Just up the road was the China Dragon. As a widow raising 3 sons (the older three having moved away) she would take us to dinner there every once in a while and going out was a pretty big deal. To my eyes then it was quite the place. To get to the tables you would follow the silk clad hostess over a bridge spanning a goldfish pond -- and this was INSIDE.

I think my Mom took us there as much to give us a chance to learn to behave in a restaurant as to enjoy exotic cuisine. I recall her coaching us to open the doors for her and pull out her chair. My brother Bruce always passed on the egg rolls and chow mein and got a burger instead.

In my junior year at Pembroke Academy we got permission for the first time ever to hold the Prom off school grounds -- at the China Dragon. One month before the Prom date, the place burned to the ground. We ended up back at the gym. The lot is still empty.

I didn't see much of them magazines, nor did I frequent any of them hotels thereabouts. But then I was 12 in 1975.

Assistant Village Idiot said...

The China Dragon. Definitely among the more exotic places to eat in the area. Always impressed me as a lad.

We ate there for our Junior Prom in 1970. My classmate Danny Wong's family owned it. Family story: my grandfather was the first CPA in NH, and the China Dragon was one of his accounts. On my mother's wedding day, they ran out of liquor at the reception, and it was outside of the allowable liquor-prchasing hours. Maurice called someone and liquor was discreetly delivered, and as it was a young oriental man making the delivery, my father always assumed it was someone from the CD. He was impressed.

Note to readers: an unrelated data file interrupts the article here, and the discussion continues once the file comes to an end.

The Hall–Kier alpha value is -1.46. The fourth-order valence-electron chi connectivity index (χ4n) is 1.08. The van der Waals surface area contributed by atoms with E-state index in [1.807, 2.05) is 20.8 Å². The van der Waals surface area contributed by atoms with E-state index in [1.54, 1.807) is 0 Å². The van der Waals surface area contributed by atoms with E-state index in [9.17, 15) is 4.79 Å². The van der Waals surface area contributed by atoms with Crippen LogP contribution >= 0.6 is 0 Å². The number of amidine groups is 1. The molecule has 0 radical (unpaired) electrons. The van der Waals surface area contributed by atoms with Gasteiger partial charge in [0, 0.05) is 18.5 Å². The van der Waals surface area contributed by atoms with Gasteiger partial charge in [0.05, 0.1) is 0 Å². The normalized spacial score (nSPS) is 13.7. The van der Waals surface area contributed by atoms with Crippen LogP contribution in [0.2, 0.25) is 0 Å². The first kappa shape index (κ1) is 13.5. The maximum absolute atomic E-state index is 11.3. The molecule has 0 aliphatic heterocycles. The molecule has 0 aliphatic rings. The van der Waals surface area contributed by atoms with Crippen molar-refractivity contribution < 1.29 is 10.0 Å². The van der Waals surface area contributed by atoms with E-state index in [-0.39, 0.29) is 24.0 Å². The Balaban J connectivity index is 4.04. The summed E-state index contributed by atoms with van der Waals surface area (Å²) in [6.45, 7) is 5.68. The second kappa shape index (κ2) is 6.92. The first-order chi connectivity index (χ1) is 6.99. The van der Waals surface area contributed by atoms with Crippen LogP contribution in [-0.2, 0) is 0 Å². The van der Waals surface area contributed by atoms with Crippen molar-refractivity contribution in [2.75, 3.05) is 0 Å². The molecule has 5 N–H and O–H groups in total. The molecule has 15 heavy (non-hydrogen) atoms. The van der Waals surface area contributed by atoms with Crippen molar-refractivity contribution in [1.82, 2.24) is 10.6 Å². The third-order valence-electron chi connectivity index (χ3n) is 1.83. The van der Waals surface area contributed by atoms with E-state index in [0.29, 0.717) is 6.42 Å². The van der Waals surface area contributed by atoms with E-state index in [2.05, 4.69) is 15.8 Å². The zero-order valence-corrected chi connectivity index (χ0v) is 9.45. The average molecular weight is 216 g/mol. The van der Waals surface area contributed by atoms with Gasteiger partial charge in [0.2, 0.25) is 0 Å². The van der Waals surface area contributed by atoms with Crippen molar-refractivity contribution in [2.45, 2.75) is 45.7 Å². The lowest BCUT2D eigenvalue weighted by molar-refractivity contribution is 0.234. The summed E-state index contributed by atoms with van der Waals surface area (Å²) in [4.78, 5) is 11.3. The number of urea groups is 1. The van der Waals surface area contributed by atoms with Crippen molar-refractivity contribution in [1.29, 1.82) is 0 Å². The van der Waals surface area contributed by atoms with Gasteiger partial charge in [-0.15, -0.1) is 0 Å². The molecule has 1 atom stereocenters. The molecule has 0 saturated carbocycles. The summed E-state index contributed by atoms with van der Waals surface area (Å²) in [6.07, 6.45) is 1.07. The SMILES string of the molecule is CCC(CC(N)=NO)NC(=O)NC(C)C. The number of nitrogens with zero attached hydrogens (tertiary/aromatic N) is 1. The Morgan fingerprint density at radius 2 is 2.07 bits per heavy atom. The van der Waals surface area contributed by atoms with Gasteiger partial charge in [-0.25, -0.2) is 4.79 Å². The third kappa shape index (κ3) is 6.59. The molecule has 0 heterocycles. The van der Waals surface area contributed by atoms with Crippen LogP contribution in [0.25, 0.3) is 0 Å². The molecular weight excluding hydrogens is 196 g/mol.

Gringo said...

The stories, the stories.

Western music. My high school had a folk club. One time gave an assembly with members of the folk club playing their guitars and such. Don't remember the songs. John Henry? Woodie Guthrie?

One folk club member came out in a cowboy shirt and sang a Country/Western song. He got laughed off the stage. He was a competent guitarist with a competent voice.

Poor guy didn't realize you JUST DON'T DO Country/Western songs in New England. And live to tell the tale.

Part of it may also be that he wasn't as COOL as the other members of the folk club. I wonder if he got set up.

Sam L. said...

I would suspect he did, Gringo. Was he new there? Or had you noticed signs of "not in the in-group"?

Texan99 said...

I wanted to be cool as a kid as much as anyone, but I can still remember watching our old TV and seeing an ad for one of those "greatest hits" records you could send off for in the mail. They would scroll a list of all the song titles on the screen and play little 5-second snippets. This ad was for Hank Williams, and I was transported. If it wasn't cool, I didn't want to be cool any more.

I know what you mean about the exotic Asian cuisine. It's hard to remember that 40 or 50 years ago there was very little coming into the country in the way of international cuisine. The end of the Viet Nam war opened a lot of doors.

Sam L. said...

My favorite song on those KTEL. etc. compilations was always the last one: "...and 'Many, Many More'!"

RichardJohnson said...

Are you aware of the significance of Goodnight in Western lore? Wiki:Goodnight-Loving Trail.

Wiki:Charles Goodnight.

Texas State Historical Association:Goodnight-Loving Trail.

Christopher B said...

Once you start to think about it, the past really is a different place. Mention K-mart to anybody under about 20 and I'll bet you get a blank stare in most cases.

Aggie said...

The Uncle Gus show. Holy smokes I remember that.

Sam L. said...

Not sure why, but I failed to say that the magazine was named "SunDial" (might have been a lower-case 'd'; I was just there for the pix), LO, those many years ago.